Definitely different from the last time, when April wanted nothing to do with anyone.

"Heh." A wry note to his tone, as Richard validates her surprise, "Neither did I."

Then that surprise is returned when the card's slid down the counter, and he crooks a brow up - glancing from it to her, and back again. His fingers cover the card and make it disappear in a flourish, a con-man's trick repurposed for no real reason other than whimsy.

Sometimes the world needs some whimsy. Today seems like one of those times.

"I don't have a number right now myself. I'll send you a message when I do," he allows, managing a faint smile, "Thanks."

April smiles at the moment of whimsy, appreciating the break from somber subjects that it provides. She also has cause to smile at his mild surprise. "Like you said," she remarks, "things turned out okay." Distance, spatial and temporal. Not feeling like a rabbit beset by hounds on all sides. These things make a difference.

She nods to his words. "If you don't, that's fine too." And with that natural break in the conversation, April at last takes the chance to eat some of her soup…

…only to pause a couple bites in, clearly struck by a thought. "Speaking of work," she begins, turning to Cardinal again, spoon half-raised but not quite pointing at him. "Acquired a couple new associates last month. The both of them named Brian, funny enough." April glances at her spoon, sets it down, continues. "You wouldn't happen to be familiar, by chance? They came a bit light on referrals."

She eats her soup; he takes a few bites of burger, enjoying them with the relish of someone who's probably been on lighter rations for the previous week. The question has Cardinal chuckling.

"Who doesn't? You could say the man's fairly ubiquitous…" The cheeseburger's set down, and he lifts one of the french fries, waving it vaguely as if to indicate 'all around', "He's a good guy. Not always big on manners, but— " He trails off, then shakes his head, "But he's a good guy. He takes more on his shoulders than most of us. Never complains about it."

He bites off the end of the french fry, chews, swallows. "I can vouch for him, for what my vouching’s worth."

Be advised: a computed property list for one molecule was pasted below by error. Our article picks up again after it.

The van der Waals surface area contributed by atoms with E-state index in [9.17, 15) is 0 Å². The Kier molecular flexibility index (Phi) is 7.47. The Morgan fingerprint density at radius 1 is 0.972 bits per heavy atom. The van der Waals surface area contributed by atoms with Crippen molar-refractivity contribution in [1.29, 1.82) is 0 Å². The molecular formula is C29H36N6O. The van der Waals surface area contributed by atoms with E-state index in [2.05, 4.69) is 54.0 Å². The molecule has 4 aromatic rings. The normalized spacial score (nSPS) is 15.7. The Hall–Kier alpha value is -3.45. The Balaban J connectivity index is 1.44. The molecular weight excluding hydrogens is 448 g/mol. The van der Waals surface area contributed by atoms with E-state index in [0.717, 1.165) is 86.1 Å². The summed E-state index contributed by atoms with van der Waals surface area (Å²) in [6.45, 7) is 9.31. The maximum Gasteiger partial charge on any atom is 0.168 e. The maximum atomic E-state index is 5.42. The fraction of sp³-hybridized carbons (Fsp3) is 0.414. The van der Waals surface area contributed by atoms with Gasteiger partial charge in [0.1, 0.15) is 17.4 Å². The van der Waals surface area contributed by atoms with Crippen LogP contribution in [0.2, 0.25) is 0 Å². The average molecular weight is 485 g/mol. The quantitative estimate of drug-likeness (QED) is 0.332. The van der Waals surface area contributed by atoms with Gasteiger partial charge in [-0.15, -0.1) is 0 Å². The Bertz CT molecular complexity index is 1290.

The change in pronouns is noted, implicit confirmation that, yes, they are speaking of the same Brian(s). April smiles wryly, occupies herself momentarily with a sip of coffee, a bite of seasonal vegetables. "It's worth something," she assures him. "Not least because it fits with my impressions," she allows. "Thank you."

She goes back to eating then, to enjoying the peace and quiet of this moment untroubled by the world's greater concerns, to camaraderie found in an unexpected place. To circles made and remade in their endless permutations, whether on the grand scale of death and destruction or the lesser one of encounters in diners and bus stations.

"Circles," April muses aloud. "Well, I guess if I'm ever in the middle of the country, I'll keep an eye out for diners," she remarks, casting a lopsided smile towards Cardinal.

As silence falls for the time, Richard finishes off his burger; a little more relaxed for the company, even if they've never been close, if only because April is someone who understands.

There are some people who have lived lives so unique that few others could understand what they've been through. Two of them are sitting at the counter in this diner.

Those words then bring a chuckle as he pushes the emptied plate away, moving to push up to his feet. A wry smile offered back to her, a brow lifting, "I'm hoping that the circles are closing, finally, but— can't hurt to keep an eye out anyway."

"I've got to go catch a bus, but — I'll keep in touch. Take care of yourself, April," he offers with a tip of his head, an honest sentiment, "And if I drop out of touch and you need anything, well. Brian is a pretty damn good courier." Part of the benefit of being ubiquitous.

He turns to slip out of the diner, then, musing over the vagaries of fate through April Silver in his path of all people.

Maybe someone up there is trying to tell him something.